How to Contact a Mentor or Angel Investor …with Success
It took me a while to agree to meet with him.
His first contact was an email. Out of the blue, with no connection to any organization or anyone I know. And it didn't have anything in it about him or his company. I didn't even answer it.
Then another email. This time he referenced being a member of Atlanta Tech Village. In this email, he again asked for a meeting. This time I wrote back.
"Tell me a little bit about your professional background. And then tell me about your idea for this startup," I wrote.
I thought, "I bet I never hear from him again."
A few days later, he wrote back thoroughly, answering my request. His professional background and the idea seemed to be an interesting match.
So I responded, "Give me an overview of the company you envision building."
This time he wrote back within twenty-four hours. He wrote a three paragraph response. He included a bit of how he came to this idea and the three services he would offer to his identified market.
I wrote back, "In a startup, you have to choose one product to start with; which of the three services you listed is most needed by your market and you are most qualified to deliver?"
Within six hours, he wrote back to me. His answer was again three paragraphs long and well thought through. It impressed me that he was serious about starting this company and serving this market.
I wrote back and gave him a couple of times to meet. We met a week later.
The exchange I described above ended in a meeting. It ended in a meeting because the entrepreneur slowly built credibility with me while building a relationship. Here is what he did.
Cold call = no answer
I've been "cold called" by entrepreneurs asking for mentoring and potential investment for years. The majority of the time, I don't even answer the email. It is just too easy to send an email. The entrepreneur has done no research on me. They don't know my background, interests, past investments, connections, or affiliations. They have no hook, except they know I am an angel investor. So why would I respond to their cold call? I see this email as more of a cattle call than a qualified call for help.
The entrepreneur then referenced his affiliation with Atlanta Tech Village. He indicated he is a member. This first-time entrepreneur is spending his own money to be around other entrepreneurs. To learn from them and be inspired by them. To listen to their ideas and vet the quality of his idea against their idea. To understand the stages of idea development they've been through. To see first-hand the battle scars from pursuing product-market fit.
His professional background and the idea matched.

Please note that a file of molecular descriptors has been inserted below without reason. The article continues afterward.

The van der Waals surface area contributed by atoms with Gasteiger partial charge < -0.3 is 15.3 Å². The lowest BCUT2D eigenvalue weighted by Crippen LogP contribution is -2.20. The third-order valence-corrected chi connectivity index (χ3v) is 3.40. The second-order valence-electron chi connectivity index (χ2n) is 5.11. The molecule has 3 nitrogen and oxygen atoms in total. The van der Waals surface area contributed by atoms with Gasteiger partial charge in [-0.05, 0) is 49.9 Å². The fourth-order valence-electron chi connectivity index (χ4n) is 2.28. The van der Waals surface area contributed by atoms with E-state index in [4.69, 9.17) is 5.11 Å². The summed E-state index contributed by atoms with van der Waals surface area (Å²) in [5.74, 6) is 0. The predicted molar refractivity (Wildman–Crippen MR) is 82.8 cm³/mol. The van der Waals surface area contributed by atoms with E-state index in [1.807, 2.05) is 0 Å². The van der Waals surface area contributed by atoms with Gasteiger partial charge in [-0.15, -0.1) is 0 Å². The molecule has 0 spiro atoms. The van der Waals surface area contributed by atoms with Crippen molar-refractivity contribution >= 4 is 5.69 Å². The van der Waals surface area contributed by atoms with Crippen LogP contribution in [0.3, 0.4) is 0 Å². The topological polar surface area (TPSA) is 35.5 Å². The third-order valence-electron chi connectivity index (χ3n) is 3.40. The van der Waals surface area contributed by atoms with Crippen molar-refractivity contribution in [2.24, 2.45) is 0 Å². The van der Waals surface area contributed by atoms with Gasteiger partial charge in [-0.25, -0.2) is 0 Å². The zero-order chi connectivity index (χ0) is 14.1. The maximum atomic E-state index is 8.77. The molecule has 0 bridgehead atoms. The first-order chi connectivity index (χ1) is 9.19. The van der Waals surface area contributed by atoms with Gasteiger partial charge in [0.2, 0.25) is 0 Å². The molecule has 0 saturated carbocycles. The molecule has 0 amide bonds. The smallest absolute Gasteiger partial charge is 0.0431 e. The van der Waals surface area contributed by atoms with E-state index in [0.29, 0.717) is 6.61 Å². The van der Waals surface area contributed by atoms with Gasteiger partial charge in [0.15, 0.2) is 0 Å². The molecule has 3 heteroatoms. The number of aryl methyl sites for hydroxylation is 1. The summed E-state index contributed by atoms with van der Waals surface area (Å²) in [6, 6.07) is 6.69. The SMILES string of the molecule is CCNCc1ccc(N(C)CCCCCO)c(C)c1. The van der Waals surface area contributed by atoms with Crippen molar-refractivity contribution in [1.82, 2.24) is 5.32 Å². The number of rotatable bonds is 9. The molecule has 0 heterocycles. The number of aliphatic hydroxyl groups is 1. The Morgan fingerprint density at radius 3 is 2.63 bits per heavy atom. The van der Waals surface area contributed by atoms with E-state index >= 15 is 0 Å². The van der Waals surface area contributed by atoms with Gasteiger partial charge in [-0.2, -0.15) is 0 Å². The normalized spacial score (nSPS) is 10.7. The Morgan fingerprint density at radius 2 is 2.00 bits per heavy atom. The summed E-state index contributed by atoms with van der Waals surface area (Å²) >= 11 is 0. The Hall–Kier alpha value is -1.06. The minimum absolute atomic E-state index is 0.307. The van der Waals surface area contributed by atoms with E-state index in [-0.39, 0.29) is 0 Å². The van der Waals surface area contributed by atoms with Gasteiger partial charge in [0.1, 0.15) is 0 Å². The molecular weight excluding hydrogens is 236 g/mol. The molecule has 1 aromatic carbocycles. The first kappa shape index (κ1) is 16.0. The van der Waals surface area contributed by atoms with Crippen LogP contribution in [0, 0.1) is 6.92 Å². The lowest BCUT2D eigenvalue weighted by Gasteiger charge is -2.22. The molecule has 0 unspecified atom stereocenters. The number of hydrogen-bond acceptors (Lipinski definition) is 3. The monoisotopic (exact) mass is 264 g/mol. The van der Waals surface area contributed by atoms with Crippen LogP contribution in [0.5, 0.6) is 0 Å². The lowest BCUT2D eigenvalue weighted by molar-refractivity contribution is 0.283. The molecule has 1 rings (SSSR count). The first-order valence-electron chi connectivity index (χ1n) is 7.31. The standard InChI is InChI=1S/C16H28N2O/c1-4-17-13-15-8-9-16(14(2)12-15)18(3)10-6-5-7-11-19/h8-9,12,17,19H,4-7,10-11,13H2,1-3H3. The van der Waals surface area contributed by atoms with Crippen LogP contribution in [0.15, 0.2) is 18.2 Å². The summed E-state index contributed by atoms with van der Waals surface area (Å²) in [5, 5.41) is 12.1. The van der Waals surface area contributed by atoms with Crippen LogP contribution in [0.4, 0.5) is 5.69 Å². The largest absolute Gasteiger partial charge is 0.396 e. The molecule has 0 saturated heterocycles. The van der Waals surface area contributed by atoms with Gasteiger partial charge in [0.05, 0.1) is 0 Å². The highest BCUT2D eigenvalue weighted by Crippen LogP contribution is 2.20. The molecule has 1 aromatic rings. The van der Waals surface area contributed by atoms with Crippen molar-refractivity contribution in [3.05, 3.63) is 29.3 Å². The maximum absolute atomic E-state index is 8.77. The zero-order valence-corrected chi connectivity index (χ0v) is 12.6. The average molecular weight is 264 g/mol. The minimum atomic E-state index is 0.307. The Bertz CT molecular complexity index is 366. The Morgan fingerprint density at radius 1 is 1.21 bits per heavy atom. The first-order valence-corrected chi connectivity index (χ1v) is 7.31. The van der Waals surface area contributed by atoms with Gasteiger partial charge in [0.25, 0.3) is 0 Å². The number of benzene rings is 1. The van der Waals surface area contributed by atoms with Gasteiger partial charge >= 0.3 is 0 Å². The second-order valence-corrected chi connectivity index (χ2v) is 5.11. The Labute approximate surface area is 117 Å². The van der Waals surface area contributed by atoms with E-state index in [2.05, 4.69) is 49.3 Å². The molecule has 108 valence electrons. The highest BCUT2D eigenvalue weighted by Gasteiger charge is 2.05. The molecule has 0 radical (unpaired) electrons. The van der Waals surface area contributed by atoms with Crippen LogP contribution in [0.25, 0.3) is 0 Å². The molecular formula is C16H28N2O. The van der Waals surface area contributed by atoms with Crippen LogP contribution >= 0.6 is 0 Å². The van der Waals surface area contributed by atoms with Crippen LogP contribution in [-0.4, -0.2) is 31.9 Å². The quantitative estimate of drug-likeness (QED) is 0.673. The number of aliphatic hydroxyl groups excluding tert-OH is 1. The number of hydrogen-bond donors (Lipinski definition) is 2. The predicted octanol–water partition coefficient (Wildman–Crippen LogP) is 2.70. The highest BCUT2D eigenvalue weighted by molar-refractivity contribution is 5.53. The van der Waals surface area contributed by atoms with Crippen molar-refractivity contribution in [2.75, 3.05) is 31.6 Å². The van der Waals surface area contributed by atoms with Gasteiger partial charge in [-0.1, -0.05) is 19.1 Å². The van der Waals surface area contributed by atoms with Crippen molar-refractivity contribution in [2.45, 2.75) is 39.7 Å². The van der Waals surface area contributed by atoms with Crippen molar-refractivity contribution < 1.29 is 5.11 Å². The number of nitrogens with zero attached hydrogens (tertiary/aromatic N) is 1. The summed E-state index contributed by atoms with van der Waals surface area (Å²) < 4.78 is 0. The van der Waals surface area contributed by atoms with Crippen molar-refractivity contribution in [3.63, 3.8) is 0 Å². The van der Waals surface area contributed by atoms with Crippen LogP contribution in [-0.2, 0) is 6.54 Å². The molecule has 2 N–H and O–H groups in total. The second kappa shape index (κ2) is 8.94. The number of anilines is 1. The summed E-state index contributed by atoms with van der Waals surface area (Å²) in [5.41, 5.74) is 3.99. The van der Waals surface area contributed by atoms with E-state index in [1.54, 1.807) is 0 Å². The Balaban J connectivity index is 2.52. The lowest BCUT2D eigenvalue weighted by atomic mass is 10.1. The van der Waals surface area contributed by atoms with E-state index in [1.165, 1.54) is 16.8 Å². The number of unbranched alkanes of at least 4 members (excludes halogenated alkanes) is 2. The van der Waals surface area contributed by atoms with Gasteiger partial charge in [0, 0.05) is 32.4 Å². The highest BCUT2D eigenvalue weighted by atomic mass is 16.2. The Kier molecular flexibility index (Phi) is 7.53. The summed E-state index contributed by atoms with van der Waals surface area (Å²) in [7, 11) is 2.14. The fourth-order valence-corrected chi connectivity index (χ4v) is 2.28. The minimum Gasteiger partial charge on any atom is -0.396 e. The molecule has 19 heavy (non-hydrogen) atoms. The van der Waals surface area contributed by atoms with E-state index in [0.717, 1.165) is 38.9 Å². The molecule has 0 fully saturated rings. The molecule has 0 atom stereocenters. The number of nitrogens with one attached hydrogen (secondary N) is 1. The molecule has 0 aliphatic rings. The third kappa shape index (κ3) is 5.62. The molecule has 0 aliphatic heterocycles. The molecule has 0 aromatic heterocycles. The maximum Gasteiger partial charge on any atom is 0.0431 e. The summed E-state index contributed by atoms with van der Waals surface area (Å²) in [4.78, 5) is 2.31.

Startups must start generating revenue as soon as possible. To do this, the entrepreneur must have a nose for product-market fit. And the key to quickly getting to product-market fit is the entrepreneur's experience in the market they intend to serve. The less experience they have in their intended market, the longer it takes to get to a fit. The longer it takes to get to product-market fit, the more unlikely the startup will survive this process. After all, no product-market fit means no revenue, which means there is no business. And mentors and angels want to be involved with entrepreneurs working on a business.
He thought the idea through to a vision of something initially too big. But at least he was thinking about it in some detail.
First-time entrepreneurs sometimes propose an idea so broad-based that there is no one place to gain traction. They haven't yet built the first product, but they are already thinking about multiple products. They are, in effect, trying to boil the ocean.
Over the years, the successful entrepreneurs I worked with saw a problem in a market and aimed to solve it. They envisioned a very specific product. While doing this, a couple of things happened. First, they realized the problem they started to solve was not the real problem. The market was not willing to pay to solve the problem they discovered as it wasn't that big a deal to live with it. But during these meaningful conversations, they found the real problem. This is the first pivot. And this pivot is the first step to revenue. The pivot demonstrates that the entrepreneur has shifted from I know best to the market. And this is the beginning of a successful business.
He was patient enough to answer each request. And with each email, he built the foundation for a meaningful relationship.
Mentoring, primarily angel investing, must be grounded in a meaningful relationship. By meaningful, I mean mutually beneficial. The test for a meaningful relationship for me is this: Am I looking forward to our next meeting?
And mutually beneficial doesn't have to mean economically beneficial for the mentor or angel, although it often does. It could simply mean the mentor or angel sees the experienced advice he is giving is appreciated by the entrepreneur. The mentor walks away from the meeting feeling fulfilled. The entrepreneur walks away from the meeting with a clear next step. This is mutually beneficial.
Business is all about relationships. Mentoring is all about relationships. Angel investing done right, in my experience, is all about relationships. If you get these early on relationships right with your mentors and potential angel investors, there is a good chance you'll get your business relationships right, too.